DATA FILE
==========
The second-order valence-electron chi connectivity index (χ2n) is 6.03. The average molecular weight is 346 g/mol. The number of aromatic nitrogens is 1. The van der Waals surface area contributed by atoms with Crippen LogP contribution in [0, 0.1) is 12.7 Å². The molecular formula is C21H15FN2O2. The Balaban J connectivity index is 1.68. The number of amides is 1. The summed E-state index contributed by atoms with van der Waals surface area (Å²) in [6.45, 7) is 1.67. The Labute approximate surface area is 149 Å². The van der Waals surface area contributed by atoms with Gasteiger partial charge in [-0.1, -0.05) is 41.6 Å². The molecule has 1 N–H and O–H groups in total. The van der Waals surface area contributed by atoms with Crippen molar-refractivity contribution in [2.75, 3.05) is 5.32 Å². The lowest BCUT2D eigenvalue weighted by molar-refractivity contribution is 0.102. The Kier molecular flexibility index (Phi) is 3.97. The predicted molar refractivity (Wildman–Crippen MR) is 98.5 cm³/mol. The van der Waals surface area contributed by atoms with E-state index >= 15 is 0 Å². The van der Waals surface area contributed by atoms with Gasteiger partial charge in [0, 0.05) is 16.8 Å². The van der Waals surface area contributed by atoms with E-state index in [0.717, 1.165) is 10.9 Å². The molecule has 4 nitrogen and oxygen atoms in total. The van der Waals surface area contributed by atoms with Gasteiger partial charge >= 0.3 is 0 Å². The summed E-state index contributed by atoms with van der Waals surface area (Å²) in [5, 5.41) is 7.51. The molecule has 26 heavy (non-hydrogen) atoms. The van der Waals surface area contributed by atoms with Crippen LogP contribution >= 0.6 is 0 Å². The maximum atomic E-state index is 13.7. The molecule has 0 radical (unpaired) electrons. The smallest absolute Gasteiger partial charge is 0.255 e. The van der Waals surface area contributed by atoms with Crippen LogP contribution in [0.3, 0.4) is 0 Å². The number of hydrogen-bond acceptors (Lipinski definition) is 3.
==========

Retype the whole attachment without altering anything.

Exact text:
The second-order valence-electron chi connectivity index (χ2n) is 6.03. The average molecular weight is 346 g/mol. The number of aromatic nitrogens is 1. The van der Waals surface area contributed by atoms with Crippen LogP contribution in [0, 0.1) is 12.7 Å². The molecular formula is C21H15FN2O2. The Balaban J connectivity index is 1.68. The number of amides is 1. The summed E-state index contributed by atoms with van der Waals surface area (Å²) in [6.45, 7) is 1.67. The Labute approximate surface area is 149 Å². The van der Waals surface area contributed by atoms with Gasteiger partial charge in [-0.1, -0.05) is 41.6 Å². The molecule has 1 N–H and O–H groups in total. The van der Waals surface area contributed by atoms with Crippen molar-refractivity contribution in [2.75, 3.05) is 5.32 Å². The lowest BCUT2D eigenvalue weighted by molar-refractivity contribution is 0.102. The Kier molecular flexibility index (Phi) is 3.97. The predicted molar refractivity (Wildman–Crippen MR) is 98.5 cm³/mol. The van der Waals surface area contributed by atoms with E-state index >= 15 is 0 Å². The van der Waals surface area contributed by atoms with Gasteiger partial charge in [0, 0.05) is 16.8 Å². The van der Waals surface area contributed by atoms with E-state index in [0.717, 1.165) is 10.9 Å². The molecule has 4 nitrogen and oxygen atoms in total. The van der Waals surface area contributed by atoms with Gasteiger partial charge >= 0.3 is 0 Å². The summed E-state index contributed by atoms with van der Waals surface area (Å²) in [5, 5.41) is 7.51. The molecule has 26 heavy (non-hydrogen) atoms. The van der Waals surface area contributed by atoms with Crippen LogP contribution >= 0.6 is 0 Å². The maximum atomic E-state index is 13.7. The molecule has 0 radical (unpaired) electrons. The smallest absolute Gasteiger partial charge is 0.255 e. The van der Waals surface area contributed by atoms with Crippen LogP contribution in [0.3, 0.4) is 0 Å². The number of hydrogen-bond acceptors (Lipinski definition) is 3.